Flu, or influenza, is a very contagious, acute, viral respiratory infection. Influenza viruses vary in a high degree. The extent of the genetic mutations vary each year, and the degree of protection in the population varies and influenza epidemics of variable intensity will occur.
Symptoms of influenza
Influenza incubation period can last from one to four days before the symptoms start to show up. Infected person starts feeling mild headache, fever with malaise, overall muscle weakness, possible sore throat and dry cough. It usually lasts for seven days.
The most common complication that usually is connected with influenza is pneumonia. It affects children and the elderly the most, as well as patients with certain chronic diseases. More difficult cases can be potentially life threatening.
There are treatments available which are most effective when given in time, which is in earliest possible stages.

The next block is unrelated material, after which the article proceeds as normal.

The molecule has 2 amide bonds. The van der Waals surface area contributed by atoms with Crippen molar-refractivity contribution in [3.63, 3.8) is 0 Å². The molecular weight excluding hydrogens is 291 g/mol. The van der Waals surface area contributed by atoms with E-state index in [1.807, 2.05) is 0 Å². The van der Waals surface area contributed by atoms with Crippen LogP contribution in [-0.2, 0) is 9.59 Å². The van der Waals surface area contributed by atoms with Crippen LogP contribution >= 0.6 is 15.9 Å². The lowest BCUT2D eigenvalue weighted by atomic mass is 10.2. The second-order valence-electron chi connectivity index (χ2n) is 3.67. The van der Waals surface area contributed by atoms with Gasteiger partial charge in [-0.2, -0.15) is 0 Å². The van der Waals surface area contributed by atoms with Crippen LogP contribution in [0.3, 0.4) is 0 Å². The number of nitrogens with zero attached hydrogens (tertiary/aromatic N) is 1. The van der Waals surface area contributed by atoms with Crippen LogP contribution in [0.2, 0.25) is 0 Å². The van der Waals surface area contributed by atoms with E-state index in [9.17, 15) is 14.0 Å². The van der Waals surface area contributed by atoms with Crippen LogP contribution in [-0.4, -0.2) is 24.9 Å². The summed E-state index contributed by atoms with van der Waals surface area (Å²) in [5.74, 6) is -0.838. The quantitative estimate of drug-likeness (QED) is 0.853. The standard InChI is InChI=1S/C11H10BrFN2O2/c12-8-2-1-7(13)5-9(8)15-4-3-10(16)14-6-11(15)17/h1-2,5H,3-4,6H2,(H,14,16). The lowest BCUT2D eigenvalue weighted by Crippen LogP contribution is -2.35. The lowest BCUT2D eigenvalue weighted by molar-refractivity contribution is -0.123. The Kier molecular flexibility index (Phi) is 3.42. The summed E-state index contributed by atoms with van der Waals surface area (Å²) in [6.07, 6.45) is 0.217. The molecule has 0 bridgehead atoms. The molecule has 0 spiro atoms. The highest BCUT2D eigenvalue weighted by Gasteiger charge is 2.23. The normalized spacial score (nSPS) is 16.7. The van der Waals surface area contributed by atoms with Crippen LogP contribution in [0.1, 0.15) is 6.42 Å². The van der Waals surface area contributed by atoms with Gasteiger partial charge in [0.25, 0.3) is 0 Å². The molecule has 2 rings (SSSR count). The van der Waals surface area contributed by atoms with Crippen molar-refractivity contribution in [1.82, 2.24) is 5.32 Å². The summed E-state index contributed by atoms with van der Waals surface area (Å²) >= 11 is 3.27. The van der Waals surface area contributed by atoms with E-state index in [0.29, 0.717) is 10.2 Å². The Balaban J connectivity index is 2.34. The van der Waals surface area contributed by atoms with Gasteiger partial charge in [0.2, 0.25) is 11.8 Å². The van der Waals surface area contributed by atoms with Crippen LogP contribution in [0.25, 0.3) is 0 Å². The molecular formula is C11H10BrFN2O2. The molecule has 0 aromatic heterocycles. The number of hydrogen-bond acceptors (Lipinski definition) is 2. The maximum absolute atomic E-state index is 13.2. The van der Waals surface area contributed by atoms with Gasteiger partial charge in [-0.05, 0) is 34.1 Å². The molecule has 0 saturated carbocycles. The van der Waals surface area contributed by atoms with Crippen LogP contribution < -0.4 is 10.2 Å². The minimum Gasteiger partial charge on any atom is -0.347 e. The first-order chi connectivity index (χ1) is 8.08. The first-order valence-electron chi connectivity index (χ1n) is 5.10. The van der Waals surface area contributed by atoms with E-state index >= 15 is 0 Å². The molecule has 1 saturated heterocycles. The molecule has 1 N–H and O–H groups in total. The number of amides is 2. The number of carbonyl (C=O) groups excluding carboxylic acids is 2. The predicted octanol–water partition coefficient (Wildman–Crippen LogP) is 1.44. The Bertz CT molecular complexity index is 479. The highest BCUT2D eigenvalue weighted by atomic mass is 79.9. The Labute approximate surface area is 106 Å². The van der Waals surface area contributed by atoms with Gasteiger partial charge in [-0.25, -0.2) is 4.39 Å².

Influenza is very contageous
From the day before symptoms begin, the incubation can be contageous. Furthermore, children can be infectious for more than 10 days after the symptoms begin to appear. A data from World Health Organization (WHO) fact sheet N°211 April 2009, shows that >72% of the passengers catch the disease when travelling with an infected passenger or on an airplane.
Epidemiology and vaccination against influenza
Influenza viruses transmit through the inhalation of respiratory droplets or contact with respiratory secretions. According to an estimate by WHO, each year between 250,000 and 500,000 people die due to influenza. There are several types of vaccine available for it. Vaccines are adapting each year to treat the most dominant circulating strains.